Flying Optic Laser Installation is an Easy Sell for Iowa Shop

July 12, 2010
Janco Industries is impressed by the precision design and operating speed, and especially by the user-friendly PC interface.
The Han Kwang ECHO III flying optic laser provides Janco Industries with lower operating costs, better flexibility and enhanced control.
The Siemens SINUMERIK 840D CNC controls all laser power, table motion, cutting bridge X-Y axis movement and safety detection system. It also enables remote diagnostics and software enhancements.

At Janco Industries in Sully, Iowa, Joel Jansen had a thriving business, making various structures in mild and some stainless steel for the agricultural, food processing, foodservice and construction industries. But a 2004 visit to the International Machine Tools Show (IMTS) in Chicago changed his view on his company and its future. What Jansen saw there was the ECHO III flying optic laser system demonstrated by Han Kwang USA, the U.S. subsidiary of the widely known builder of laser cutting equipment.

Jansen had looked into laser cutting in the past, but the ECHO III had some noticeable differences from other units available. The Panasonic resonator, which generates the laser beam, had significant upsides in running and maintenance costs. In addition to the precision flying optics design, it could make more complex metal parts with holes and cutouts in less time with its twin linear drive motor system. The shuttle table system ran at 1,200 IPM, for enhanced loading and unloading of the workpieces, a real time-saver.

What sealed the deal for Jansen, however, was the Siemens SINUMERIK 840D CNC, with a user-friendly design for PC interface, substantial 10 GB hard drive, 2 MB memory, and a network-based, remote diagnostic support that Jansen cites as an essential element in his decision to buy the Han Kwang system. Training would be critical and local support was essential. Han Kwang and Siemens had offices and training facilities in Chicago, so the decision became easier.

All these factors combined with a small footprint, fast positioning speed, auto-focus-control for varying the beam target with high precision and, as Jansen observes, “a price that left the other players in the dust,” to solidify his purchase.

The advantage of the flying optic laser design are several. The optics move in the X and Y axes, so the material remains stationary. Owing to the high precision of dual Siemens linear motor drives, the positioning is fast — 170m/min or 6693 in/min, with 0.004 in. accuracy — and the acceleration is substantial — 10m/s sec2 or 393 in./sec2) with constant inertial dynamics, and therefore minimal wear on the rack-and-pinion assembly.

The CNC controls all the laser power settings, as well as axis movement and feed rates. With DNC and LAN interface, the remote diagnostic capabilities allow Janco operators to interact quickly with production control or even Siemens personnel, over the Internet, for assistance and direct real-time troubleshooting.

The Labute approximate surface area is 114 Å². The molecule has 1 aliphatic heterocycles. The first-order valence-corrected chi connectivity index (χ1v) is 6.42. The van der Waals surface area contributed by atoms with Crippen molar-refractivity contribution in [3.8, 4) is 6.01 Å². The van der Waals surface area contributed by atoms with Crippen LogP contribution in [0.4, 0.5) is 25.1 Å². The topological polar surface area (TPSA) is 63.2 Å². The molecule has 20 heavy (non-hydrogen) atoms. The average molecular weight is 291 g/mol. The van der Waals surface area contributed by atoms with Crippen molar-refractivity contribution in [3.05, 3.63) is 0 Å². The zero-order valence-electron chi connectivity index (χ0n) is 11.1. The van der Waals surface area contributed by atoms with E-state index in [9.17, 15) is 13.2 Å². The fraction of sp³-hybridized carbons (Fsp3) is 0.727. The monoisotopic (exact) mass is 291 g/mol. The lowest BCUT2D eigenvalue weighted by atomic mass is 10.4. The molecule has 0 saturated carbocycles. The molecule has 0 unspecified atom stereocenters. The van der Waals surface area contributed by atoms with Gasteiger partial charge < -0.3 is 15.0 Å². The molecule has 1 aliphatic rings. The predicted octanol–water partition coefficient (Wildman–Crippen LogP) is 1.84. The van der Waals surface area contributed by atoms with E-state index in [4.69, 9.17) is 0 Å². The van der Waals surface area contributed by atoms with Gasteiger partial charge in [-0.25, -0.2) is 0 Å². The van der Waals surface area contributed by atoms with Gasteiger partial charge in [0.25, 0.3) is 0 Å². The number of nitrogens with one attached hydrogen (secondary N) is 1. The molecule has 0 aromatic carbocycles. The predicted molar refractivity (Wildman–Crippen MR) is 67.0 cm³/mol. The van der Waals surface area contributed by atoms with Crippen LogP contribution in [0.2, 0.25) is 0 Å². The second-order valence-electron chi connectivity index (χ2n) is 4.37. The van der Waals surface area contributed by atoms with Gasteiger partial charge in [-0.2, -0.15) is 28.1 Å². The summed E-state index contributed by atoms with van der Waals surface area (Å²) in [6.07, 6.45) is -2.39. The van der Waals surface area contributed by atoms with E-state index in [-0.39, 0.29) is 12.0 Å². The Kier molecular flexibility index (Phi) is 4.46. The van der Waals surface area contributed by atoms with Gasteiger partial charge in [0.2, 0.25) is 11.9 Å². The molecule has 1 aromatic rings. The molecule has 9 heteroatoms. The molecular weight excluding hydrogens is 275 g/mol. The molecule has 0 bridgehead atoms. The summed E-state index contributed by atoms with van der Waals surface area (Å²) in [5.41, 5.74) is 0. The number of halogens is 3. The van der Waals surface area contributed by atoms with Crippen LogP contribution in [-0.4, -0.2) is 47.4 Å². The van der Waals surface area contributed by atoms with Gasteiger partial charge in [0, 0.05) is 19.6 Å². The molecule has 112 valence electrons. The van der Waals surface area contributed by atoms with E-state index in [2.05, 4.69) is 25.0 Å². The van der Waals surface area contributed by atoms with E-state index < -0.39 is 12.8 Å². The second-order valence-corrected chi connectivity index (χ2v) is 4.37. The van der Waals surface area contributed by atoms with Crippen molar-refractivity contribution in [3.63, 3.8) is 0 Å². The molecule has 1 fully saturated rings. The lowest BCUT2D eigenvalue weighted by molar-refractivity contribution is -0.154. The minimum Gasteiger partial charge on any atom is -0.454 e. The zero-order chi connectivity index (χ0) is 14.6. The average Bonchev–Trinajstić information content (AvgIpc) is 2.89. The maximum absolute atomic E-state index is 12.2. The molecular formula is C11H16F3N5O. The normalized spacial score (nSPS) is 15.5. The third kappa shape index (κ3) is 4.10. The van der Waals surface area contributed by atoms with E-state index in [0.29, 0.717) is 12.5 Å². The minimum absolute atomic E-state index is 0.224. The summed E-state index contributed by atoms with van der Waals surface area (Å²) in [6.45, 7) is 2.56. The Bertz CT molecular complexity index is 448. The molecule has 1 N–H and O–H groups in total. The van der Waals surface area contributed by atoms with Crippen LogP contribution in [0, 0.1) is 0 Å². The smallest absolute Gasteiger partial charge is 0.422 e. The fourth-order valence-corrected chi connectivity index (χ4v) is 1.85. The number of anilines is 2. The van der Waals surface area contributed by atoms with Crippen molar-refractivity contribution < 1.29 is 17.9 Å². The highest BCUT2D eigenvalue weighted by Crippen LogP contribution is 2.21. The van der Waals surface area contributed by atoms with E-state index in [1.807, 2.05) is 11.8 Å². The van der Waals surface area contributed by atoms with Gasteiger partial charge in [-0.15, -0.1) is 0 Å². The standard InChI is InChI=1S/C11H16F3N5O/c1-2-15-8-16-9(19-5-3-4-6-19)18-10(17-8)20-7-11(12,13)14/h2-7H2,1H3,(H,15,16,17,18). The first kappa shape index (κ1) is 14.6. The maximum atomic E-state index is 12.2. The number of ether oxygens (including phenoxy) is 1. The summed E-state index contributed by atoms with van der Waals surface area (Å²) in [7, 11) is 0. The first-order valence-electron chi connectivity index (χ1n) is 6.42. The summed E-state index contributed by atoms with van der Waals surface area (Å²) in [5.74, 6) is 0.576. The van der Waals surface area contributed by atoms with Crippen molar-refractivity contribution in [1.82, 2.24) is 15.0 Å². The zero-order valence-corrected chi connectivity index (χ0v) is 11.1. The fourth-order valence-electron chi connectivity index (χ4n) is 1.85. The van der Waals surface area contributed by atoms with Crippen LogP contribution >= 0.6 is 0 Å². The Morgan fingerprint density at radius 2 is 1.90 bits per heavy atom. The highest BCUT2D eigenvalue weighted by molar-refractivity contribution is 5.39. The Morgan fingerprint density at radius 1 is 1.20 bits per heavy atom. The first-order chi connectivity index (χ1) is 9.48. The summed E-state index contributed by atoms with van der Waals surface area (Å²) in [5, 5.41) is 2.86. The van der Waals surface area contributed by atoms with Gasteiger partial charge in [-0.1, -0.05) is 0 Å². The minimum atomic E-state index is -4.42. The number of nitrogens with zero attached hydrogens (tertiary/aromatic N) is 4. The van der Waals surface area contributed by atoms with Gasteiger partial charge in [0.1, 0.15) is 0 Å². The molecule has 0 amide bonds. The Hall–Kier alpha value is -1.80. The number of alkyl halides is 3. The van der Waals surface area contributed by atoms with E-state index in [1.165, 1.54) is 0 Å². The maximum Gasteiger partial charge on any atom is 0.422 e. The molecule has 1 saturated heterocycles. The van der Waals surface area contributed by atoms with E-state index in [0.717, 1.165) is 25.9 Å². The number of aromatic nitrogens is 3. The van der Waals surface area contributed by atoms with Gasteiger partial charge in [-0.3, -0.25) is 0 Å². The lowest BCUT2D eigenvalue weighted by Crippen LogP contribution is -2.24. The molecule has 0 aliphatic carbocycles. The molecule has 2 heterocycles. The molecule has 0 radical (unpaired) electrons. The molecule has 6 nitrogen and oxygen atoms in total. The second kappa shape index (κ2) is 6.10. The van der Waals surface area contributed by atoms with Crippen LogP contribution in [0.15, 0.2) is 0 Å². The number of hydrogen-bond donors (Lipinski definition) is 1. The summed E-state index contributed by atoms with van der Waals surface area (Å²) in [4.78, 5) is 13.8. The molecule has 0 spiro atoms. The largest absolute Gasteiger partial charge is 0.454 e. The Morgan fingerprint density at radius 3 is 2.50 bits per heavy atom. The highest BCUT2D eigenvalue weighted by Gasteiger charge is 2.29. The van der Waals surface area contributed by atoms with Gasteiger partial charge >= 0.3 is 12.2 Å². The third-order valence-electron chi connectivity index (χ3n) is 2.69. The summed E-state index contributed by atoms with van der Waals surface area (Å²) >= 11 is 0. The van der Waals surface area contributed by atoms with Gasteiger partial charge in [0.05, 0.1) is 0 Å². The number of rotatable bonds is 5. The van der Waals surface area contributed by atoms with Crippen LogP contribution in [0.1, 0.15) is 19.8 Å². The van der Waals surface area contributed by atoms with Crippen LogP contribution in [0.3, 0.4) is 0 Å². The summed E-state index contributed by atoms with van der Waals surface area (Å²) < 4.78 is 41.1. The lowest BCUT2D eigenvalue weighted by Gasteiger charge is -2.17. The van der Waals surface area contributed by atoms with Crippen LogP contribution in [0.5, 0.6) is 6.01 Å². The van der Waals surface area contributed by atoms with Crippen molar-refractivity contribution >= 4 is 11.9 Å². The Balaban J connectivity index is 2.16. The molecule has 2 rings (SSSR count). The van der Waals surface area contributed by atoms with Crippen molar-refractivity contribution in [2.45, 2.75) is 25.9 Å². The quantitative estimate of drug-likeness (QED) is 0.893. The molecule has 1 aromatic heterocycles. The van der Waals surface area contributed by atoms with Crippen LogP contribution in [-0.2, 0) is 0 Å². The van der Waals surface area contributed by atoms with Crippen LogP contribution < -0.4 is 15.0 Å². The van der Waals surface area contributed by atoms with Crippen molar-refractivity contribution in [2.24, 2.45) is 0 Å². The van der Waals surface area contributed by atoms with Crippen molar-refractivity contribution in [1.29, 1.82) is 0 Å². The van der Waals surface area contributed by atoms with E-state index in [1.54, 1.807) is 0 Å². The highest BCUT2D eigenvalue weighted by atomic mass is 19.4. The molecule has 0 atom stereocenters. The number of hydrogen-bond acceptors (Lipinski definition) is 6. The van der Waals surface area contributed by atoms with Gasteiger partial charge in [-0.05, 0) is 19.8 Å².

Janco Industries uses laser to produce structures and components for its ag, construction and food processing equipment customers, working in various mild and stainless steel plate.

DC turbo resonator generates 4-kW power output.

Janco’s Han Kwang’s Echo III laser handles workpieces up to 800 kg (1,760 lbs.), and offers auto-focus control with 9.5 mm (0.375 in.) max. focal length variation, achieved through air pressure deformation of a hardgold-coated mirror. In this 4-kW unit, material thicknesses over a wide range can be cut, ideal for a job shop such as Janco. Mild steels from 1-20 mm (0.04-0.94 in.) and stainless from 0.8-12 mm (0.03-0.47 in.) are routinely processed at Janco to fabricate the various components the shop produces for its diverse customer base.

When programming the laser, Janco uses its own software as well as the onboard ProDesign program, which automates the programming of sheetmetal cutting machines from CAD to the critical nesting function that directly impacts material consumption and a shop’s profitability, according to Joel Jansen. Additionally, because the program allows various lead-in/lead-out settings for differing contours, more diverse parts can run simultaneously, another cost-saving feature.

Also, software updates can be made by direct uploading from the manufacturer, thus keeping Janco equipped with the latest versions of all applicable programs.

Joel Jansen of Janco Industries, Eric Kim of Han Kwang USA and Sean Kim of Siemens Machine Tool Business contributed to this report.

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